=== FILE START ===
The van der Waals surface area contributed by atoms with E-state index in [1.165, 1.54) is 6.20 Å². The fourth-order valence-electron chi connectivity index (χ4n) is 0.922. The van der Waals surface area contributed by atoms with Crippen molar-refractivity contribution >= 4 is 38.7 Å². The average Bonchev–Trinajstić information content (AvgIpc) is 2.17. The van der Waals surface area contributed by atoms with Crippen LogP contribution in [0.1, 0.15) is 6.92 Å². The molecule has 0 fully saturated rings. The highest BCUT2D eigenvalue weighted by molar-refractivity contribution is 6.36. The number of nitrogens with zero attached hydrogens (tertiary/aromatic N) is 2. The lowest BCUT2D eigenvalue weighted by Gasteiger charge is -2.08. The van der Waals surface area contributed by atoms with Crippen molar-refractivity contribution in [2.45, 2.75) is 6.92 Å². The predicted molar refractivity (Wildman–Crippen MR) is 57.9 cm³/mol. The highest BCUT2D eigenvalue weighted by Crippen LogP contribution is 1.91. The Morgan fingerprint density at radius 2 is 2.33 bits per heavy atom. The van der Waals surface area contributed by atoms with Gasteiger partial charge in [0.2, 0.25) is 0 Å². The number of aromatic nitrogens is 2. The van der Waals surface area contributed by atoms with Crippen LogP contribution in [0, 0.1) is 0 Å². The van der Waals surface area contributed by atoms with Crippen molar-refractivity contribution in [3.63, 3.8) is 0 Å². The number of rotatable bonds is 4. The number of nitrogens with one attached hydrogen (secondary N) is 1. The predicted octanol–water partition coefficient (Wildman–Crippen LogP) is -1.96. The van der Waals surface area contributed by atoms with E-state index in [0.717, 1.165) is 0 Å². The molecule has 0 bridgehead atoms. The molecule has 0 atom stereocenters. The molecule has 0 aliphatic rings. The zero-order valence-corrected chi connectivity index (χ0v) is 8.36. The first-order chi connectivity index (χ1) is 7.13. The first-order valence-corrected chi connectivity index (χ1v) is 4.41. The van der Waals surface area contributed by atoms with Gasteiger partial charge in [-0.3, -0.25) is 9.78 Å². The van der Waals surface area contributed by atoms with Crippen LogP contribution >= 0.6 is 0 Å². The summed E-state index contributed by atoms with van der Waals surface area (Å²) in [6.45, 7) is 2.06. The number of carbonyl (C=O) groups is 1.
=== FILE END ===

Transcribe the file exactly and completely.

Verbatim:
The van der Waals surface area contributed by atoms with E-state index in [1.165, 1.54) is 6.20 Å². The fourth-order valence-electron chi connectivity index (χ4n) is 0.922. The van der Waals surface area contributed by atoms with Crippen molar-refractivity contribution >= 4 is 38.7 Å². The average Bonchev–Trinajstić information content (AvgIpc) is 2.17. The van der Waals surface area contributed by atoms with Crippen LogP contribution in [0.1, 0.15) is 6.92 Å². The molecule has 0 fully saturated rings. The highest BCUT2D eigenvalue weighted by molar-refractivity contribution is 6.36. The number of nitrogens with zero attached hydrogens (tertiary/aromatic N) is 2. The lowest BCUT2D eigenvalue weighted by Gasteiger charge is -2.08. The van der Waals surface area contributed by atoms with Crippen molar-refractivity contribution in [2.45, 2.75) is 6.92 Å². The predicted molar refractivity (Wildman–Crippen MR) is 57.9 cm³/mol. The highest BCUT2D eigenvalue weighted by Crippen LogP contribution is 1.91. The Morgan fingerprint density at radius 2 is 2.33 bits per heavy atom. The van der Waals surface area contributed by atoms with Gasteiger partial charge in [0.2, 0.25) is 0 Å². The number of aromatic nitrogens is 2. The van der Waals surface area contributed by atoms with Crippen LogP contribution in [0, 0.1) is 0 Å². The van der Waals surface area contributed by atoms with Crippen molar-refractivity contribution in [3.63, 3.8) is 0 Å². The number of rotatable bonds is 4. The number of nitrogens with one attached hydrogen (secondary N) is 1. The predicted octanol–water partition coefficient (Wildman–Crippen LogP) is -1.96. The van der Waals surface area contributed by atoms with E-state index in [0.717, 1.165) is 0 Å². The molecule has 0 bridgehead atoms. The molecule has 0 atom stereocenters. The molecule has 0 aliphatic rings. The zero-order valence-corrected chi connectivity index (χ0v) is 8.36. The first-order chi connectivity index (χ1) is 7.13. The first-order valence-corrected chi connectivity index (χ1v) is 4.41. The van der Waals surface area contributed by atoms with Gasteiger partial charge in [-0.3, -0.25) is 9.78 Å². The van der Waals surface area contributed by atoms with Crippen LogP contribution >= 0.6 is 0 Å². The summed E-state index contributed by atoms with van der Waals surface area (Å²) in [6.45, 7) is 2.06. The number of carbonyl (C=O) groups is 1.